Asking People About Their Vaccination Status Makes Me Anxious

Recently, a local elected official posted photos on social media – without masks – attending a social event outside. And then supported legislation requiring masks at outdoor spaces.

Now that’s a little bit of a head spin, but more importantly to me is the failure to qualify the original posts. Are the people in the post your household members? Are they vaccinated? Did you take your mask off for the photo? Did you wear a mask even though it isn’t required? Did you assume your followers would intuit all of this information?

And do we realize that how we move through the world of social media requires as much care and caution as face to face contact? Are we offended when someone pushes back against content that literally implies that we aren’t following best practices? In a world of anti-vaxxers and ant-maskers refuse to listen to data or reason or even common sense, something we mock and despise, is it fair to get our backs up when someone on “our side” asks us questions?

We are literally requiring people to carry their vaccination cards to participate in activities and attend events, while we make giant assumptions about how our social media content will be read. When I see someone post without a mask, I assume they aren’t wearing a mask. And I make a social interaction calculation update. If they take 60 seconds to either show their mask in the photo or reference it in the written content, that’s helpful.

Another friend posted a photo of a street festival without a caveat and seemed affronted when I interpreted their post as condoning the event. And more affronted that I didn’t assume they are safe. It is my responsibility to give them the benefit of the doubt.

We are in a massive death throe of yet another variant of the pandemic because we gave people the benefit of the doubt again.

Today, I read that UPMC Children’s Hospital has opened Emergency Room tents to accommodate patients. Children are receiving emergency care in tents because of COVID-19 infection rates.

I don’t assume anyone is safe. I’m not safe. I went out into my backyard to handle a situation and did not wear  mask even though other people were involved. I fucked up and I regret it. I find myself slipping too often – walking out of the door without a mask in hand just in case. I resolved that by stuffing extra masks in my purse and my glove box and other containers.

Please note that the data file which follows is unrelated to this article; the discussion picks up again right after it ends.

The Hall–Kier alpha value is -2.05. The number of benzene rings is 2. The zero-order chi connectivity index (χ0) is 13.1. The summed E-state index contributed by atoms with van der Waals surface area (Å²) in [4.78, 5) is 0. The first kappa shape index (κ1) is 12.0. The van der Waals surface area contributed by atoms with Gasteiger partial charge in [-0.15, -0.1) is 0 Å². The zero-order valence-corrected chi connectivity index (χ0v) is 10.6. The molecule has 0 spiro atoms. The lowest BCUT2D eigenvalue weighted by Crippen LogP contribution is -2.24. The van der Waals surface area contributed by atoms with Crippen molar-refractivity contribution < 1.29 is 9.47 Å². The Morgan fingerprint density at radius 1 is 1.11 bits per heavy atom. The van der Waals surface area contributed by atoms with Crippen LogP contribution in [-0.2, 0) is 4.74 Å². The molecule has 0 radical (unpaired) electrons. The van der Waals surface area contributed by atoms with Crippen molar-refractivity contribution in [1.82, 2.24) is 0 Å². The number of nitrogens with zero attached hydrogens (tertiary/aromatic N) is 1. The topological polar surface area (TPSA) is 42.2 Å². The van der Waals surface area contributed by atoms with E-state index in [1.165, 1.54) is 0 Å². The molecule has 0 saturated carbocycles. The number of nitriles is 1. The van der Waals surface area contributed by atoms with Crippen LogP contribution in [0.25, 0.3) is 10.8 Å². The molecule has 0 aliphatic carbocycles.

I’m also incredibly uncomfortable asking people to show their vaccination cards. I can’t assume they are operating on the same COVID-19 protocols as me. But it is the social media content that really frightens me, the affirmation of my deeply held fear that people are lying to me to pacify my anxiety and then doing whatever the fuck they want. I don’t want to be pacified, I want to be protected.

Yes, I’m an anxious person. I grew up with caretakers who did not meet my basic needs, physical or emotional. I learned not to take anything for granted from an early age so I’m certainly not going to rely on the common sense and community awareness of people I barely know. Or know well.

There’s a space between irrational fear and fear grounded in reality than seems more gray than usual. I am pretty content not going anywhere most of the time because of my baseline anxiety and unprocessed trauma – that sounds so selfhelpy, right? – got stuck during the pandemic. I rarely had to go anywhere so I didn’t make progress working on those concerns.

So although I intellectually understand that people want to get back out of there and do things, I can’t emotionally get there with them. In part because of my own stuff and in part because of a pandemic that continues to kill a lot of people. I don’t want to spend time around people who don’t believe in vaccines or do believe in Donald Trump, but I also don’t want to be around people who can’t sit still and just patiently wait for this terrible time to pass us by.

I know it is hard when you’ve taken all of the recommended steps – vaccines, masks, planning your worklife, etc. You are doing the best you can, but it isn’t enough. Coping with the anxieties of people like me is something you have to deal with, too. Tightening things up to get those infection rates down and those children’s ER tents down is necessary. Resting on our laurels isn’t okay. Assuring each other is good physical and mental health, even if it takes a little more time.

It isn’t like the children are responsible for their surging numbers. And their surging deaths.

If you are in a good place, isn’t it reasonable to ask you to be careful of those who are not?

 

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